Many British drivers have experienced the rare event of insurance premiums dropping this year, with the news that the average policy now costs 6.2 per cent less than it did this time last year. However, it's not all good news, especially for women drivers who have been negatively affected by the same EU gender ruling that has seen men's car insurance dropping month on month to reduce the gender gap.
A push for gender equality is usually a cause for celebration, and indeed the majority of male drivers will continue to see their premiums drop until December 2012. However, many women drivers are less thrilled at the prospect of paying more each month, with an average increase of 11.4 per cent compared to last year, which will result in an estimated £362 extra per year once the changes come into full effect.
Car insurance premiums have traditionally been lower for women, who are perceived to be at lower risk of dangerous driving behaviour and other factors that would put them at risk of making a claim on their policies. But the new ruling by the European Court of Justice (ECJ) states that insurance providers can no longer discriminate based on a customer's gender, something that many female drivers feel is not an accurate reflection of the statistics that women are involved in fewer crashes and serious road accidents than men.
The demographic that has benefited the most from this new ruling is young male drivers under the age of 21, who have always been the most heavily penalised due to their comparative lack of experience and higher risk of being involved in road accidents. By contrast, young women drivers in the same age group will be the worst affected by the change. The age group with the lowest premiums is still drivers aged 45 to 55, with both genders being viewed as less likely to be involved in accidents and often being able to make use of no claims bonuses to reduce the cost of their premiums.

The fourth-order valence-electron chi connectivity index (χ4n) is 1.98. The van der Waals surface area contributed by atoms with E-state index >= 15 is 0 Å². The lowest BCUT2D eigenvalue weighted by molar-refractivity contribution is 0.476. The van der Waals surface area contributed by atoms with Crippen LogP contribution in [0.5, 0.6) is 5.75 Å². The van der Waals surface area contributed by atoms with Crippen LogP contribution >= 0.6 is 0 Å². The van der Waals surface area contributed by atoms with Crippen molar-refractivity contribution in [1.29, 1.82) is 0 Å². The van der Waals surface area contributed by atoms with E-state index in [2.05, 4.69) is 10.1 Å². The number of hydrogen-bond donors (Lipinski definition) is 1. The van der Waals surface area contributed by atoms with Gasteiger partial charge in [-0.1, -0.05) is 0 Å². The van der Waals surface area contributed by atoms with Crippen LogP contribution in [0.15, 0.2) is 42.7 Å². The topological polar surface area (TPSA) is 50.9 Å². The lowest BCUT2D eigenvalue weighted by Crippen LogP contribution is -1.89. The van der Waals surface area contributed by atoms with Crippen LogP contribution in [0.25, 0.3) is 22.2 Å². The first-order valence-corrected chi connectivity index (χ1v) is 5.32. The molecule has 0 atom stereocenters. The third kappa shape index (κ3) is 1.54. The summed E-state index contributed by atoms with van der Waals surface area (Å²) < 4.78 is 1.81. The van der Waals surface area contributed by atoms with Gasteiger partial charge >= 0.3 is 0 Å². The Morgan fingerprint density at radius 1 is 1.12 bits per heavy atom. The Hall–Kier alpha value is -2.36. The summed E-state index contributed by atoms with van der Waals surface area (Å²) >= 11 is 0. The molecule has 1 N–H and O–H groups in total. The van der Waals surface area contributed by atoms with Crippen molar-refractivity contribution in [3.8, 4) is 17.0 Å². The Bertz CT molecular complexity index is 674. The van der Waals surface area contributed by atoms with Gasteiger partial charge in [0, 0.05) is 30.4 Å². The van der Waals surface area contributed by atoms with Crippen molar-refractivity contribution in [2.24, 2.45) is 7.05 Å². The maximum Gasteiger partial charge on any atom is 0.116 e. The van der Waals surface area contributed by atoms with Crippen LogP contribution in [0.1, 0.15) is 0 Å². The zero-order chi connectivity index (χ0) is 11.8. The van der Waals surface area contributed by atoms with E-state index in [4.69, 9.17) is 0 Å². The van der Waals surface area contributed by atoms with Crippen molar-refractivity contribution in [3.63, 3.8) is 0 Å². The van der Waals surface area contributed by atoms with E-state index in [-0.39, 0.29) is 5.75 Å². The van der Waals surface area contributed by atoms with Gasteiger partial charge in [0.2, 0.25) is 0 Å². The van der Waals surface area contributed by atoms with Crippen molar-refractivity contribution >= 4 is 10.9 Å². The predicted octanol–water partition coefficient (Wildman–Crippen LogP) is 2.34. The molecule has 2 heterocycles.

At present, car insurance for women is still cheaper than that of men, but the figures should be relatively equal by the time December comes around and insurance companies are forced to comply with the new ruling. Rather than make an abrupt change at the end of the year however, most insurers have taken the approach of gradual increases and reductions to level the playing field.
Jesse Wallace writes for a digital marketing agency. This article has been commissioned by a client of said agency. This article is not designed to promote, but should be considered professional content.